She came running over and wrapped her arms around me and then gave me a barrage of kisses, before she began a series of sentences that flowed from her luscious lips so fast that I couldn’t keep up with what she was saying. My mind still wasn’t functioning at normal capacity when she arrived. What had I been doing? Before the tap on the shoulder brought me back into reality, hanging on a fence set up around the stage, with my hands held high as I clapped and shouted, “More, More, More.” Everyone was gone. Only a few people remained in the venue where I had no conscious remembrance of the concert I had waited months to see. I don’t remember a single lyric played, any note strung on a guitar, or any reverberations generated from the pounding on drums. Gone. That part of my life gone. Gone without warning. I paid a reasonable sum for those concert tickets and missed the whole show because of getting a little carried away with the PCP. The story of my life! Not necessarily because of PCP alone. I used mass quantities of other drugs to take my mind to other places I do not know and cannot recall. One time I was the first to try out a fresh batch of PCP. The chemist warned, “I didn’t have time to cut it. Don’t put it out on the street like it is.” I shot it and my mind was gone for a few hours. I watched myself spiral down a revolving room into the carpet of a motel room. What can I say? I did it to myself. No one else to blame.

Anyway, how did we get separated from each other? I don’t know the answer to that one either. My girlfriend said, “You went into the bathroom and didn’t come out. I asked one of those guys to go in and check on you. He came out and said you weren’t in there, so we left to look for you.”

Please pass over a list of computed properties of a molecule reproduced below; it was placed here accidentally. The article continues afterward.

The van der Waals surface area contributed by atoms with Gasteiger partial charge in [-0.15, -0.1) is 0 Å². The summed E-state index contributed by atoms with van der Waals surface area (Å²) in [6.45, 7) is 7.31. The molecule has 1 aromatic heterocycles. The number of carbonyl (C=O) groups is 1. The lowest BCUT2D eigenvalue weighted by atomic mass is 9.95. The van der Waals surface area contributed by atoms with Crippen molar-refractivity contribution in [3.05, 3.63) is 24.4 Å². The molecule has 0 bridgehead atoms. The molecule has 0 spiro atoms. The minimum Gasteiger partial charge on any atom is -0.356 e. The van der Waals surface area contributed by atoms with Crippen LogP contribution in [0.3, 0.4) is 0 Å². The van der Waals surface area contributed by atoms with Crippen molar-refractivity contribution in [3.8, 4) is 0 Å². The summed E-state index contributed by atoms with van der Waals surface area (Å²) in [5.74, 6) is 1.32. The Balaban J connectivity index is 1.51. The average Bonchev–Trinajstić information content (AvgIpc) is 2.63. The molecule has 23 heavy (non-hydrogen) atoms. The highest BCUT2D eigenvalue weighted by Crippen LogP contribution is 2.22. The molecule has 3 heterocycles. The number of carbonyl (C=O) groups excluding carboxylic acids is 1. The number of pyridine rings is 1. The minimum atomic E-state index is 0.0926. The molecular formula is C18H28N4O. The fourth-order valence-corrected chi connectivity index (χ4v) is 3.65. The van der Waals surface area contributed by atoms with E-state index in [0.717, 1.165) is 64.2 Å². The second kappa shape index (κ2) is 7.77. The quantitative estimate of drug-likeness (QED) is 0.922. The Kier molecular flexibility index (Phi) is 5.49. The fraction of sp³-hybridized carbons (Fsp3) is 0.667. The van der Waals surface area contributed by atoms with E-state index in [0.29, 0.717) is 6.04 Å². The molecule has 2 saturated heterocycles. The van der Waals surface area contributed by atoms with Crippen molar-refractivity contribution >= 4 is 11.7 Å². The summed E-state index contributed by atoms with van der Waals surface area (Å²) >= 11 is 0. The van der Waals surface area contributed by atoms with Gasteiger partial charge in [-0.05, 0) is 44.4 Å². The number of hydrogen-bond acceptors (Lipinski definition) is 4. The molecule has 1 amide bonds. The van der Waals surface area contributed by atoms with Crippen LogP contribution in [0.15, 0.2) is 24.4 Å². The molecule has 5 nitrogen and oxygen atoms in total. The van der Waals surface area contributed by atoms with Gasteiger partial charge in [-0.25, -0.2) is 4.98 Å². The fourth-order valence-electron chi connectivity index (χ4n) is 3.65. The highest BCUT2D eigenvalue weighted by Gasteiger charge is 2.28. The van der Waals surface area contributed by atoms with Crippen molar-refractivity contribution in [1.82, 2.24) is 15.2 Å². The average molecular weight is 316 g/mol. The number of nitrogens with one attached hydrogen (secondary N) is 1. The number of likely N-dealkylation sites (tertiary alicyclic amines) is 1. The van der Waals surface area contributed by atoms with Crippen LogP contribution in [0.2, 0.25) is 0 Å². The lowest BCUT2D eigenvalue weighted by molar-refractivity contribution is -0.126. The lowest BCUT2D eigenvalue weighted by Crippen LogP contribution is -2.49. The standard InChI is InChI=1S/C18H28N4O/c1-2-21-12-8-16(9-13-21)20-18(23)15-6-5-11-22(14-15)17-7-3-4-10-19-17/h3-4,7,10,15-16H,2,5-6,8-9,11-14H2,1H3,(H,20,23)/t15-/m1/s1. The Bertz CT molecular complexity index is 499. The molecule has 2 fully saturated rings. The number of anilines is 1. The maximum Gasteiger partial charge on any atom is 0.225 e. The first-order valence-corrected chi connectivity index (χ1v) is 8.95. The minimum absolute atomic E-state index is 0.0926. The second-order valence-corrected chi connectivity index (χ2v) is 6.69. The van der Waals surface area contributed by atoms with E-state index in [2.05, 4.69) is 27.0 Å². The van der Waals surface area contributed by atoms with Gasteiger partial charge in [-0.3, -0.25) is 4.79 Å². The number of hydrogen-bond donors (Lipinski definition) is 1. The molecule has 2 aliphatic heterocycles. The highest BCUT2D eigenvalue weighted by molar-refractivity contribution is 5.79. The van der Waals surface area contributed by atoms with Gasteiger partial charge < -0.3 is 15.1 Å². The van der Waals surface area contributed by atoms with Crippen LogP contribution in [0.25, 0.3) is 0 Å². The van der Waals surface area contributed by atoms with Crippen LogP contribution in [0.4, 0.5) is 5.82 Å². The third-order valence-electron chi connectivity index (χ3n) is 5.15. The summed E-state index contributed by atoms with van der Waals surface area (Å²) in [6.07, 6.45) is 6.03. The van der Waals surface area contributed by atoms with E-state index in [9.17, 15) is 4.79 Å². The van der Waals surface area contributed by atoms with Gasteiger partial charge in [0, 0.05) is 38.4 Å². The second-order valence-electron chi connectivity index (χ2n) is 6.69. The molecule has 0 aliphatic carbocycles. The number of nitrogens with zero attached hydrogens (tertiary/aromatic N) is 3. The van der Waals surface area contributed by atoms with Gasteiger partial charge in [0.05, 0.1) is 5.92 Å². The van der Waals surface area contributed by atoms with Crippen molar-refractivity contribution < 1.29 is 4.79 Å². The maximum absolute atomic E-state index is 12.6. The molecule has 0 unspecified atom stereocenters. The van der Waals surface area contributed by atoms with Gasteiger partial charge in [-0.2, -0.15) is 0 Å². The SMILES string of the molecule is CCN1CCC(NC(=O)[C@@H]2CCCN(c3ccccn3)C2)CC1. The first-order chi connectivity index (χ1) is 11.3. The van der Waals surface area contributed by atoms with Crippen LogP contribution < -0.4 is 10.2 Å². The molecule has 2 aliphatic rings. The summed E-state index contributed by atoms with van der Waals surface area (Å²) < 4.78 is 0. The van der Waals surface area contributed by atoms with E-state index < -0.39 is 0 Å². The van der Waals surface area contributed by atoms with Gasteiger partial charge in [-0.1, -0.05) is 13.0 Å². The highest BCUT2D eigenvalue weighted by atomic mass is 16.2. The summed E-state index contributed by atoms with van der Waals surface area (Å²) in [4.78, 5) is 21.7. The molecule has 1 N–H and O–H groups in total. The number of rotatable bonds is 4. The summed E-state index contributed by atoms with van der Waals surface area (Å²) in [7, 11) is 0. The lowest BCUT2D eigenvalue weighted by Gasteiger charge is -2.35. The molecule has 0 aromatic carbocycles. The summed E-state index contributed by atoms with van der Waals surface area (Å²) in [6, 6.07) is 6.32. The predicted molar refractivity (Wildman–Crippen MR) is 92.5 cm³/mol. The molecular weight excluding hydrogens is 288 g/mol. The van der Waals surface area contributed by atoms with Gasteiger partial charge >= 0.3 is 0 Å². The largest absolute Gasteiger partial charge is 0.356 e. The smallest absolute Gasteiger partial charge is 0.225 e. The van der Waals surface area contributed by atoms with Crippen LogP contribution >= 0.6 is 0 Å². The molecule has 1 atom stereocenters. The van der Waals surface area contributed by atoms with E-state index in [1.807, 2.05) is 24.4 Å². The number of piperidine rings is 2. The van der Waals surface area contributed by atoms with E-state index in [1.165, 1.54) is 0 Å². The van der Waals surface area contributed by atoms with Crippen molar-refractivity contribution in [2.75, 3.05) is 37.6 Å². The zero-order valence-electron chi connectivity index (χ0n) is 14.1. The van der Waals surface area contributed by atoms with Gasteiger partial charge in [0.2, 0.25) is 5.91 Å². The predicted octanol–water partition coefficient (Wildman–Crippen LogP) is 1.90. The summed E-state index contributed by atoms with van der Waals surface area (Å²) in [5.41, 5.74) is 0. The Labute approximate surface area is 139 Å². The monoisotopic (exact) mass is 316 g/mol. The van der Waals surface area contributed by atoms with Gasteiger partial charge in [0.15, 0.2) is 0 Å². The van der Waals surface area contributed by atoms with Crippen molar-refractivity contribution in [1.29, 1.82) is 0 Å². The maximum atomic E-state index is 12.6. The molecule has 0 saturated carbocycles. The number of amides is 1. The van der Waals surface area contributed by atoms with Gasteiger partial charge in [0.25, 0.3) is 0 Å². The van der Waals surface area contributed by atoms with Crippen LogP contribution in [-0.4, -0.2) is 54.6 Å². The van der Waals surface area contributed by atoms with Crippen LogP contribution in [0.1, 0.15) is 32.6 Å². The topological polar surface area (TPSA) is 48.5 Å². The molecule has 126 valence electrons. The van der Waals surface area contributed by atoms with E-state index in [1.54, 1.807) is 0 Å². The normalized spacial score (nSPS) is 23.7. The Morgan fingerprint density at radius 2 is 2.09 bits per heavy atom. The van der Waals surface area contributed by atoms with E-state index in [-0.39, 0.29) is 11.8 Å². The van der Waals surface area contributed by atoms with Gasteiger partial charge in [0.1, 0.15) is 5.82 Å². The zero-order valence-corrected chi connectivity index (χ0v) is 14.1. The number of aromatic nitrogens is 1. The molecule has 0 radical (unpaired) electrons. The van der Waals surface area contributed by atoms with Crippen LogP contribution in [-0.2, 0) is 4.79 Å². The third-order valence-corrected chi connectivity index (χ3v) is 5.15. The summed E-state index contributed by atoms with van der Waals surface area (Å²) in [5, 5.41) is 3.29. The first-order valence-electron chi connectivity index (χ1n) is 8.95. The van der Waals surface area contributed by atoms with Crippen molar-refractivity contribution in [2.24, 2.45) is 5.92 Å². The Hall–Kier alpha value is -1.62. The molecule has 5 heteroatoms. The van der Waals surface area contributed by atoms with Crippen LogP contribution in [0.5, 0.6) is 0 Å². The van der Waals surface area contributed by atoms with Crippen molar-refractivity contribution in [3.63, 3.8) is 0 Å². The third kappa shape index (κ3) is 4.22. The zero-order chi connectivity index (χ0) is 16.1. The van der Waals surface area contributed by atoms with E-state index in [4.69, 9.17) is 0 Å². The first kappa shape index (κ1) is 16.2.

Wayne was missing in action, lost in a sea of faces. I must have went down the toilet with a flush and popped out near the stage. I have no idea how I got from the bathroom, without my sweetheart, and migrated to the front of the stage, only to miss hearing one of my favorite bands jam away throughout the night. I suspect that the ones who helped her search for me may have intentionally mislead her into believing I wasn’t in there, with hopes of taking her home with them. She was an absolutely beautiful young lady with long, blonde hair, perfect teeth, and a perfect body. She was also a good Christian girl determined to help God save my wicked soul. If that was their plan, it didn’t work. I kept my girl, even if I didn’t know where I was at or where she was. Her love for me kept her faithful enough so that she did not abandon me.

When we left the concert, we bummed a ride with strangers and had a car wreck. Either the driver of the vehicle we were in or the one driving the other car, run a red light. The other car broadsided the car we were in. The impact busted the windows and glass flew all over us. Me and her got out of the car and got the hell out of Dodge before the cops arrived. I couldn’t stand a shake down (drugs were in my pocket). I remembered all of that, and that I had to call my dear Mother at 1:30 AM to come rescue us from the streets of downtown Atlanta. I was about sixteen-years-old, a wild child. I never got another chance to see Ten Years After or Golden Earring. My loss. So much is life. You snooze you loose. I wasn’t snoozing but I may as well have been, because I honestly couldn’t recall anything about the night once the drugs kicked in and my mind kicked out. Drugs, people. Drugs. They robbed me of my life. They definitely stole that night. Damn it!

One thing I learned in writing this blog is that it is easier to take drugs than it is to figure out how to spell their names. To the contrary, learning how to stop using them is the opposite–I could have gotten a few doctorate degrees in the time it took me to figure that one out!

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Contact info:
Wayne T. Dowdy, #39311-019, B-3
P.O. Box 725
Edgefield, SC 29824-0725